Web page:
“NBBA’s success begins with the enthusiastic participation of authors and publishers and continues with our distinguished panel of industry judges who bring to the table their extensive editorial, PR, marketing, and design expertise,” said Keff Keen, President and CEO of USA Books.

Morgana Press novel Ruins of Grandeur by author Donald G. Geddes, III won IPPY Awards Silver 2009 in the “Mystery/Suspense/Thriller” category. The micro publishing house’s critically acclaimed narrative and pictorial debut Orleans Embrace with The Secret Gardens of the Vieux Carré — a commemorative compendium by authors TJ Fisher, Roy F. Guste, Jr. and Louis Sahuc — swept multiple national honors in indepedenent publishing, including a prestigious PMA double-gold Benjamin Franklin Award 2007 win for “Best New Voice Nonfiction” and “The Bill Fisher Award for Best First Book Nonfiction.”, the premiere online magazine and review website for mainstream and independent publishing houses, announced the winners and finalists of THE NATIONAL “BEST BOOKS” 2009 AWARDS (NBBA) on October 20, 2009. Winners and finalists were announced in over 140 categories covering print and audio books.

Morgana Press publishes books with unique stories about the people, places, things, powers, passions, visions and voices of New Orleans.

This just in from Words & Music 2007 faculty member Deborah LeBlanc:

Dear Friends,
I’m thrilled to announce the winners of the 2008–2009 Literacy Challenge and National Writing Challenge! We had a phenomenal number of participants this year, and out of the top quiz scores on the Literacy Challenge, the judges had a very difficult time scoring the essays because so many of them were spectacular! But the cream did rise to the top. Congratulations go to all the participants, however. Some of you may not have won a prize this year, but you stepped up and took the Challenge, and stepping up to any occasion and opportunity ALWAYS makes you a winner! :))
Now, without further ado, I’d like to present the winners!!


Shane Papillion (17 yrs. Old)- Pittsburg Pa

2ND PLACE WINNER: (Desktop computer)
Louis Valmore–  Tacoma, Wa

3rd PLACE WINNER: $175 Bookstore Gift Certificate
Linda Swofford (15 yrs old) Houston, Tx

4th PLACE WINNER: $100 Bookstore Gift Certificate
Jody Dabon- (18 yrs old) Detroit Michigan

5th PLACE WINNER: $50 Bookstore Gift Certficate
Carrey  Hamil–  Louisville, Ky

6th PLACE WINNER: $25 Bookstore Gift Certificate
Ruby Gustave –Baton Rouge, La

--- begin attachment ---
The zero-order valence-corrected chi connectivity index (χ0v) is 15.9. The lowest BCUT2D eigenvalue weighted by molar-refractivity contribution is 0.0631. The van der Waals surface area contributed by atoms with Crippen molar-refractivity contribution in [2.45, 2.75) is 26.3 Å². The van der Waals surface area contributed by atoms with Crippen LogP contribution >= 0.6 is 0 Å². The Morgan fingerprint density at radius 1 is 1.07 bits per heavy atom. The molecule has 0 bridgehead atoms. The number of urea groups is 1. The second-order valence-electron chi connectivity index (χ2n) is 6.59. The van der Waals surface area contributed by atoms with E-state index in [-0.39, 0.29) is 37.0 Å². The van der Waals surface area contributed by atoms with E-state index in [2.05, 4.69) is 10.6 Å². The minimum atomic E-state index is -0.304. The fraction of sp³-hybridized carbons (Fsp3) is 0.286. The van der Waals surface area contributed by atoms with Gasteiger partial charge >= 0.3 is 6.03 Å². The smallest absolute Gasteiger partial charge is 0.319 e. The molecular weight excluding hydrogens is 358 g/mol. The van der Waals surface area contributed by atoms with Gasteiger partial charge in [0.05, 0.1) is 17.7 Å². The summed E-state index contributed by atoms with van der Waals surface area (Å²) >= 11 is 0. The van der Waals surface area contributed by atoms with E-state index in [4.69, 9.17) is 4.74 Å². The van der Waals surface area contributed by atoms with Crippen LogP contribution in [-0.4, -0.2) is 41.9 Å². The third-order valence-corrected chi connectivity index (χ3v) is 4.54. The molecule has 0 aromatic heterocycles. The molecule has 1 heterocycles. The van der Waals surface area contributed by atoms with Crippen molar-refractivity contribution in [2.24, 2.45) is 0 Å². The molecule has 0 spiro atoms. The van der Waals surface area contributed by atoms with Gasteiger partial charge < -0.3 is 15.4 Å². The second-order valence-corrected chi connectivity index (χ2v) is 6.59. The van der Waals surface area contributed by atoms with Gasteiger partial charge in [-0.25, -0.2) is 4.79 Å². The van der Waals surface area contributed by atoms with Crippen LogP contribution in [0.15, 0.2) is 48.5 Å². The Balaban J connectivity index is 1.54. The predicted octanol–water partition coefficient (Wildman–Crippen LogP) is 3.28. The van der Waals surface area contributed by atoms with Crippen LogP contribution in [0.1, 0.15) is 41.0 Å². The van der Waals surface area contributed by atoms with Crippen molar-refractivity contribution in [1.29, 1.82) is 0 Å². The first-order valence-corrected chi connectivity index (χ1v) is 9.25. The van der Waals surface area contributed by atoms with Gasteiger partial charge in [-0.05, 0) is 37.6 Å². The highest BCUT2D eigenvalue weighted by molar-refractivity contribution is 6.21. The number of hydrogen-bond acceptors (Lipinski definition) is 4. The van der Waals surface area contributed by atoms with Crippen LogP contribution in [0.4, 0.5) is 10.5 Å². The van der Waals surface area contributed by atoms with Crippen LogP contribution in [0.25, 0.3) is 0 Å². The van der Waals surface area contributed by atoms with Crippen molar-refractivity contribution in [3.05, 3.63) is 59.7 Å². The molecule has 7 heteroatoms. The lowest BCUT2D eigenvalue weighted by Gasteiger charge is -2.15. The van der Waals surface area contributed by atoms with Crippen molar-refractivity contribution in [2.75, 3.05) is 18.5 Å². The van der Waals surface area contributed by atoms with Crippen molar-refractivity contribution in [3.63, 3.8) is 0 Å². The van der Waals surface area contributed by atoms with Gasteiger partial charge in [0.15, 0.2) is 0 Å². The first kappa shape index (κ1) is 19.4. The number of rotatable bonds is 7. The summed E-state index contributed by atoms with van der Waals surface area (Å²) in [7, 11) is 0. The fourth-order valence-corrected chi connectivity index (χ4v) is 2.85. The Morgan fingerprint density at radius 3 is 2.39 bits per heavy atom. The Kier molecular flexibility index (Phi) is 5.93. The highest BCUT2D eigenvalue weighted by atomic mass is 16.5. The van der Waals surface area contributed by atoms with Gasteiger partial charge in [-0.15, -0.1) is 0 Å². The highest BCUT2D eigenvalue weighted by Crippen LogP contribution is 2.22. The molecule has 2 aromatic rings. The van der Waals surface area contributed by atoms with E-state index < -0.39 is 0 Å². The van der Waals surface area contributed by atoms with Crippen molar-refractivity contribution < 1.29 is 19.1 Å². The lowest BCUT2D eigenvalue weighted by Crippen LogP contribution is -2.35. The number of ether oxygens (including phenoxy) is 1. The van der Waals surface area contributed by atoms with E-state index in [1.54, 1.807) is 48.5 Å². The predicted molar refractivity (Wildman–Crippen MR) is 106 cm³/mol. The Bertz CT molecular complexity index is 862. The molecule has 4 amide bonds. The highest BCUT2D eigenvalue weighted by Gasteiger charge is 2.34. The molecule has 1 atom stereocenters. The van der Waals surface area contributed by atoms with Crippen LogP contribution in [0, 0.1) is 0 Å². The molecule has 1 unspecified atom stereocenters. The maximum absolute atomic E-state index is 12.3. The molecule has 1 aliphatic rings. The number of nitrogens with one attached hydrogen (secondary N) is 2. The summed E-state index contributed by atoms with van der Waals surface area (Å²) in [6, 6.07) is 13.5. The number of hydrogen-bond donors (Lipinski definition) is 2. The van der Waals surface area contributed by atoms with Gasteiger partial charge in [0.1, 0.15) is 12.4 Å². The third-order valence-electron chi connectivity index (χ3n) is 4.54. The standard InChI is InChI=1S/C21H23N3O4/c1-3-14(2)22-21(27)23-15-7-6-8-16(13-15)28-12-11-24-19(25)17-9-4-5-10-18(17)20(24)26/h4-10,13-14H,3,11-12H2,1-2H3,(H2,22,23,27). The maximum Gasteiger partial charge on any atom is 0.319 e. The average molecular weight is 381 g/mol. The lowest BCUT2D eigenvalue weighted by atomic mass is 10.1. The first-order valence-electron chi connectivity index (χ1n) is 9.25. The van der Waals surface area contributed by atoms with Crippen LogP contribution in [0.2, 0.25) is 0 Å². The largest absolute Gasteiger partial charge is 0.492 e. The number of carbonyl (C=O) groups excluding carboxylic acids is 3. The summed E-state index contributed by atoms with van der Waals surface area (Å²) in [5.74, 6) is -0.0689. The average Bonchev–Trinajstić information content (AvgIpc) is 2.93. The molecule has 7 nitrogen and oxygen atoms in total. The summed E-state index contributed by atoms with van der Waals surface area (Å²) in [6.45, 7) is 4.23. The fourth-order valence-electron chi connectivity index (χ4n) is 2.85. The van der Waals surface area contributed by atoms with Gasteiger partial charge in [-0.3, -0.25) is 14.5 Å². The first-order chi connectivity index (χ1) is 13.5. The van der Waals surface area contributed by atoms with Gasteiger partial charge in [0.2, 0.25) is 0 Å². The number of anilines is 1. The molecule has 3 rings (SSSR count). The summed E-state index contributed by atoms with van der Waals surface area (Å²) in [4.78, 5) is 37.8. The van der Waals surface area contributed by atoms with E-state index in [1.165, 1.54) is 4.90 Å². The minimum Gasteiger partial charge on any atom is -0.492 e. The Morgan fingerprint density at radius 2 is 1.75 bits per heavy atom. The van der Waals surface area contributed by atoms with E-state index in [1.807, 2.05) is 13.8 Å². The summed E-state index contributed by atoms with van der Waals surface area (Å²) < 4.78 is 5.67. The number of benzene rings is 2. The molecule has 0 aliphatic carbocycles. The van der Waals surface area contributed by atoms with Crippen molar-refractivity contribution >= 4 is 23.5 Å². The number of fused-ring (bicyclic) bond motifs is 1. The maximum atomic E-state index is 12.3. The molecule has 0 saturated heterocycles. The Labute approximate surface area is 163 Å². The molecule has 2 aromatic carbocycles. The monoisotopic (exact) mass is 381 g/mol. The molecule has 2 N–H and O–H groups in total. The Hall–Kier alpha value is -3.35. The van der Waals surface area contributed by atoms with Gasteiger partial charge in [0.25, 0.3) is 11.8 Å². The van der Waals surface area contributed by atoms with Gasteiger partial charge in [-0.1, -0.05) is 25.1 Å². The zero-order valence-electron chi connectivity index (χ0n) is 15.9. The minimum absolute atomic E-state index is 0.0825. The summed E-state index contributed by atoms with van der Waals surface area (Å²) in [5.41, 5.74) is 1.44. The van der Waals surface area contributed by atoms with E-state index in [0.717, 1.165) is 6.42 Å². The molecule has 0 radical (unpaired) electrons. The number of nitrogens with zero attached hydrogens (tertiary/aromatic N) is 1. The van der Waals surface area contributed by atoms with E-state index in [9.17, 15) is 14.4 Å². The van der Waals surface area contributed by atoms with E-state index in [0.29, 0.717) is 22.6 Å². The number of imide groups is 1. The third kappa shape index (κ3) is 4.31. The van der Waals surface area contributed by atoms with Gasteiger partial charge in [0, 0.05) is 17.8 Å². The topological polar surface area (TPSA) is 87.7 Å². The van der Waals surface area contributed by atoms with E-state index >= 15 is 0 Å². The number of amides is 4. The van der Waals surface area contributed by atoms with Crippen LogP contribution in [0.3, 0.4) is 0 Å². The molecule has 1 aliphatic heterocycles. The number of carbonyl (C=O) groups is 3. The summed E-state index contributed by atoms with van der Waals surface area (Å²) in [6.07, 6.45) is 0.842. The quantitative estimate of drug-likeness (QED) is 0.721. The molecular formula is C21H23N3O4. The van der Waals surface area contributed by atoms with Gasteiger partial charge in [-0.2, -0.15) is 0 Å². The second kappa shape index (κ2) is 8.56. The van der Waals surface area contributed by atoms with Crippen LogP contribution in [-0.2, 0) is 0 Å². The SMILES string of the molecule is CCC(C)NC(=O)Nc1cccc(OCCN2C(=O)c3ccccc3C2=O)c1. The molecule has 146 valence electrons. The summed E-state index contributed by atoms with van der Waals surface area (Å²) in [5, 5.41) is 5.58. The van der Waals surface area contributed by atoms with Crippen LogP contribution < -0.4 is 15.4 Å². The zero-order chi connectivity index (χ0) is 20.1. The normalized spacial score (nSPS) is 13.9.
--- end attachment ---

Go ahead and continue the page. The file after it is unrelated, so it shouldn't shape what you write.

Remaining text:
7th PLACE WINNER: $25 Bookstore Gift Certificate
Anne  Hager–  Pensacola Florida

8th PLACE WINNER: $25 Bookstore Gift Certificate
Evelyn Teshi    Little Rock, Arkansas

9th PLACE WINNER: $25 Bookstore Gift Certificate
Jessie Franks–  (14 yrs old) New Orleans, La

10th PLACE WINNER: $25 Bookstore Gift Certificate
Amador Savilas – Valdosta, Ga.


“Dear Ms. Leblanc,
I can’t thank you enough for the opportunity you gave me with the challenge. I still can’t believe I WON!! WOOHOO!!! Thank you so much! This money will sooo help with school!!! Thank you thank you thank you!!”

(Shane Papillion (17 yrs. Old)- Pittsburg Pa

Your call was just what I needed on an otherwise dreadful Friday morning. You have no idea the ray of sunlight you’ve brought into my life. Thank you for that, and thank you for giving so many people hope with your literacy challenge. May God richly bless you.”

Louis Valmore -Tacoma, Wa.

“Wow!! I can’t believe I won third place! You’re the best Ms. Leblanc, thank you!! I can’t wait to use my gift certificate and order more books! $175–WOW!!!!”

Linda Swofford (15 yrs old) Houston, Tx.

Literacy Inc.’s National Writing Challenge is designed to encourage students between the ages of 13 and 19 to practice and develop their writing skills. According to the National Endowment for the Arts Executive Summary, To Read or Not to Read: A Question of National Consequence, 81% of employers rate job entrants as deficient in written communication. Our Writing Challenge is designed to encourage students to write by merging excitement with writing through concrete, valuable incentives. The prizes in the Writing Challenge include:
$1000 in cash for first place; $250 book store gift certificate for second place; $200 book store gift certificate for third place; $150 book store gift certificate for fourth place; $100 book store gift certificate to fifth place
And the winners of the 2008-2009 National Writing Challenge are:
1st Place – Thomas Gifford -(14 yrs old)  Shreveport, La.
2nd Place–Marissa Newfounder (16 yrs old) Wichita, Ks.
3rd Place–Kyle Useman – Salt Lake City, Ut.
4th Place–  Kevin Mathews–Kansas City, Mo.
5th Place–  Alicia Rhodes – Atlanta, Georgia

News about the new Literacy Challenge and National Writing Challenge for 2009-2010 will be coming soon, so keep an eye on the website at! Congratulations again to all!! — Deborah